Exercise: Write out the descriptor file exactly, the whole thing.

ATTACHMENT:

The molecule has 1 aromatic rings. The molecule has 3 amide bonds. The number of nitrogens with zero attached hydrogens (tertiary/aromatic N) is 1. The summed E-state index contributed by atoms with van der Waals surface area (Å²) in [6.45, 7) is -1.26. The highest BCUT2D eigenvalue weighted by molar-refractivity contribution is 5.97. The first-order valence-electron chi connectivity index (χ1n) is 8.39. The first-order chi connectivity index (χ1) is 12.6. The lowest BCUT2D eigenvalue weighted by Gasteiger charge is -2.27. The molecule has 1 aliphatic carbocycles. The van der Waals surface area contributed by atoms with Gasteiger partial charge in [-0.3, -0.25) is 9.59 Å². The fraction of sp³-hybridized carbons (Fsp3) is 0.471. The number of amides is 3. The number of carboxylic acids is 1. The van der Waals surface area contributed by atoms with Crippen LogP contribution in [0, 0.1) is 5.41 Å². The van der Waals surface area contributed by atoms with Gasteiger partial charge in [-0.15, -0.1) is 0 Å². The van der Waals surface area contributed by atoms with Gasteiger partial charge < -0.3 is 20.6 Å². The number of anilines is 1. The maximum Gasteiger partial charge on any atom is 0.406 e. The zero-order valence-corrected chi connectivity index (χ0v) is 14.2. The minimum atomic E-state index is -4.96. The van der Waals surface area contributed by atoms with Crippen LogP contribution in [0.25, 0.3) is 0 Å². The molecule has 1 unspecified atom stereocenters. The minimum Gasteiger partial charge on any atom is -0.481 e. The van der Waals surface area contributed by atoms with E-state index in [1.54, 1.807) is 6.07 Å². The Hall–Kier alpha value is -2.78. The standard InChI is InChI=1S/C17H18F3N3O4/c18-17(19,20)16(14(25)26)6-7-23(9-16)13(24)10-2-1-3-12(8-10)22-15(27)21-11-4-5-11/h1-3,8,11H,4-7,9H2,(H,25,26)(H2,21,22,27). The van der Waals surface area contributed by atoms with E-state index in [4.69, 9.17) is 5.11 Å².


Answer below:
The molecule has 1 aromatic rings. The molecule has 3 amide bonds. The number of nitrogens with zero attached hydrogens (tertiary/aromatic N) is 1. The summed E-state index contributed by atoms with van der Waals surface area (Å²) in [6.45, 7) is -1.26. The highest BCUT2D eigenvalue weighted by molar-refractivity contribution is 5.97. The first-order valence-electron chi connectivity index (χ1n) is 8.39. The first-order chi connectivity index (χ1) is 12.6. The lowest BCUT2D eigenvalue weighted by Gasteiger charge is -2.27. The molecule has 1 aliphatic carbocycles. The van der Waals surface area contributed by atoms with Gasteiger partial charge in [-0.3, -0.25) is 9.59 Å². The fraction of sp³-hybridized carbons (Fsp3) is 0.471. The number of amides is 3. The number of carboxylic acids is 1. The van der Waals surface area contributed by atoms with Crippen LogP contribution in [0, 0.1) is 5.41 Å². The van der Waals surface area contributed by atoms with Gasteiger partial charge in [-0.15, -0.1) is 0 Å². The van der Waals surface area contributed by atoms with Gasteiger partial charge < -0.3 is 20.6 Å². The number of anilines is 1. The maximum Gasteiger partial charge on any atom is 0.406 e. The zero-order valence-corrected chi connectivity index (χ0v) is 14.2. The minimum atomic E-state index is -4.96. The van der Waals surface area contributed by atoms with Crippen LogP contribution in [0.25, 0.3) is 0 Å². The molecule has 1 unspecified atom stereocenters. The minimum Gasteiger partial charge on any atom is -0.481 e. The van der Waals surface area contributed by atoms with E-state index in [1.54, 1.807) is 6.07 Å². The Hall–Kier alpha value is -2.78. The standard InChI is InChI=1S/C17H18F3N3O4/c18-17(19,20)16(14(25)26)6-7-23(9-16)13(24)10-2-1-3-12(8-10)22-15(27)21-11-4-5-11/h1-3,8,11H,4-7,9H2,(H,25,26)(H2,21,22,27). The van der Waals surface area contributed by atoms with E-state index in [4.69, 9.17) is 5.11 Å².